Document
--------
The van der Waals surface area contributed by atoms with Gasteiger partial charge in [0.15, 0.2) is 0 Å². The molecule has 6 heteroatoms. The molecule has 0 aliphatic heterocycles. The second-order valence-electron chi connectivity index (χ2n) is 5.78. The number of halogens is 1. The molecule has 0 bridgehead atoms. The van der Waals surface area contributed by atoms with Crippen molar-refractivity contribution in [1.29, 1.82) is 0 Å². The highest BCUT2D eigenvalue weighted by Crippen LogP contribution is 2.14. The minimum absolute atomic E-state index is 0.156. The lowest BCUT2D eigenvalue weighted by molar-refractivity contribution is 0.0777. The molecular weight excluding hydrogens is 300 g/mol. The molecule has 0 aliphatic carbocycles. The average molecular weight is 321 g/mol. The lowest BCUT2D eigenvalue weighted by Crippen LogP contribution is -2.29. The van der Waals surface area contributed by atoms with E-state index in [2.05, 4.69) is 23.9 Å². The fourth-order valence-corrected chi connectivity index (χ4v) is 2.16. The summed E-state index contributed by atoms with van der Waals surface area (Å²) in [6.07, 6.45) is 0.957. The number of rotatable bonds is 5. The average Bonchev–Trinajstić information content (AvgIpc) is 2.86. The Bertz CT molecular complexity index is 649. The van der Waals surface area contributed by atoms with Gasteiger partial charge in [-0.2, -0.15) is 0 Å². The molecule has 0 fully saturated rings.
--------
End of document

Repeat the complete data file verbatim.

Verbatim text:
The van der Waals surface area contributed by atoms with Gasteiger partial charge in [0.15, 0.2) is 0 Å². The molecule has 6 heteroatoms. The molecule has 0 aliphatic heterocycles. The second-order valence-electron chi connectivity index (χ2n) is 5.78. The number of halogens is 1. The molecule has 0 bridgehead atoms. The van der Waals surface area contributed by atoms with Crippen molar-refractivity contribution in [1.29, 1.82) is 0 Å². The highest BCUT2D eigenvalue weighted by Crippen LogP contribution is 2.14. The minimum absolute atomic E-state index is 0.156. The lowest BCUT2D eigenvalue weighted by molar-refractivity contribution is 0.0777. The molecular weight excluding hydrogens is 300 g/mol. The molecule has 0 aliphatic carbocycles. The average molecular weight is 321 g/mol. The lowest BCUT2D eigenvalue weighted by Crippen LogP contribution is -2.29. The van der Waals surface area contributed by atoms with E-state index in [2.05, 4.69) is 23.9 Å². The fourth-order valence-corrected chi connectivity index (χ4v) is 2.16. The summed E-state index contributed by atoms with van der Waals surface area (Å²) in [6.07, 6.45) is 0.957. The number of rotatable bonds is 5. The average Bonchev–Trinajstić information content (AvgIpc) is 2.86. The Bertz CT molecular complexity index is 649. The van der Waals surface area contributed by atoms with Gasteiger partial charge in [-0.2, -0.15) is 0 Å². The molecule has 0 fully saturated rings.